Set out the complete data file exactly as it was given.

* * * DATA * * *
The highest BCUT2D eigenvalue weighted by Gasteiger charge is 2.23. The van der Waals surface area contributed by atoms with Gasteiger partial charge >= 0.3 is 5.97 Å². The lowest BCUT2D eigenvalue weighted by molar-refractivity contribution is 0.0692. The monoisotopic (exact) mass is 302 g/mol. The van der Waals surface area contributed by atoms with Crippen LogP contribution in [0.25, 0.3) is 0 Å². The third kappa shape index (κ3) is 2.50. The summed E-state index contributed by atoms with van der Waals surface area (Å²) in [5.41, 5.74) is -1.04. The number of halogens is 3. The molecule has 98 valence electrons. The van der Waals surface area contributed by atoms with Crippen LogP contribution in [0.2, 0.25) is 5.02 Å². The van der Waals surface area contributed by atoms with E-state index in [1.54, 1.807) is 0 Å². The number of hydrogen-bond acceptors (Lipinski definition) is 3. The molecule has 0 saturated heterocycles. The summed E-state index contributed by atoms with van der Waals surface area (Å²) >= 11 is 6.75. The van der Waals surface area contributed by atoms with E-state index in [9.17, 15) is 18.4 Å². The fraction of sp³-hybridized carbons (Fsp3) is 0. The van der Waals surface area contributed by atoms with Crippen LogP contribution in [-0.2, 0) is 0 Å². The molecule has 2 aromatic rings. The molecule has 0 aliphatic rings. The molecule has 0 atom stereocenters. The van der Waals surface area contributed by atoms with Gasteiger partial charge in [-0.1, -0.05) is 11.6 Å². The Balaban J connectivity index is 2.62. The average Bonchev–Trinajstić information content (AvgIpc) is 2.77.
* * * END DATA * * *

The highest BCUT2D eigenvalue weighted by Gasteiger charge is 2.23. The van der Waals surface area contributed by atoms with Gasteiger partial charge >= 0.3 is 5.97 Å². The lowest BCUT2D eigenvalue weighted by molar-refractivity contribution is 0.0692. The monoisotopic (exact) mass is 302 g/mol. The van der Waals surface area contributed by atoms with Crippen LogP contribution in [0.25, 0.3) is 0 Å². The third kappa shape index (κ3) is 2.50. The summed E-state index contributed by atoms with van der Waals surface area (Å²) in [5.41, 5.74) is -1.04. The number of halogens is 3. The molecule has 98 valence electrons. The van der Waals surface area contributed by atoms with Crippen LogP contribution in [0.2, 0.25) is 5.02 Å². The van der Waals surface area contributed by atoms with E-state index in [1.54, 1.807) is 0 Å². The number of hydrogen-bond acceptors (Lipinski definition) is 3. The molecule has 0 saturated heterocycles. The summed E-state index contributed by atoms with van der Waals surface area (Å²) >= 11 is 6.75. The van der Waals surface area contributed by atoms with E-state index in [9.17, 15) is 18.4 Å². The fraction of sp³-hybridized carbons (Fsp3) is 0. The van der Waals surface area contributed by atoms with Crippen LogP contribution in [-0.2, 0) is 0 Å². The molecule has 2 aromatic rings. The molecule has 0 aliphatic rings. The molecule has 0 atom stereocenters. The van der Waals surface area contributed by atoms with Gasteiger partial charge in [-0.1, -0.05) is 11.6 Å². The Balaban J connectivity index is 2.62. The average Bonchev–Trinajstić information content (AvgIpc) is 2.77.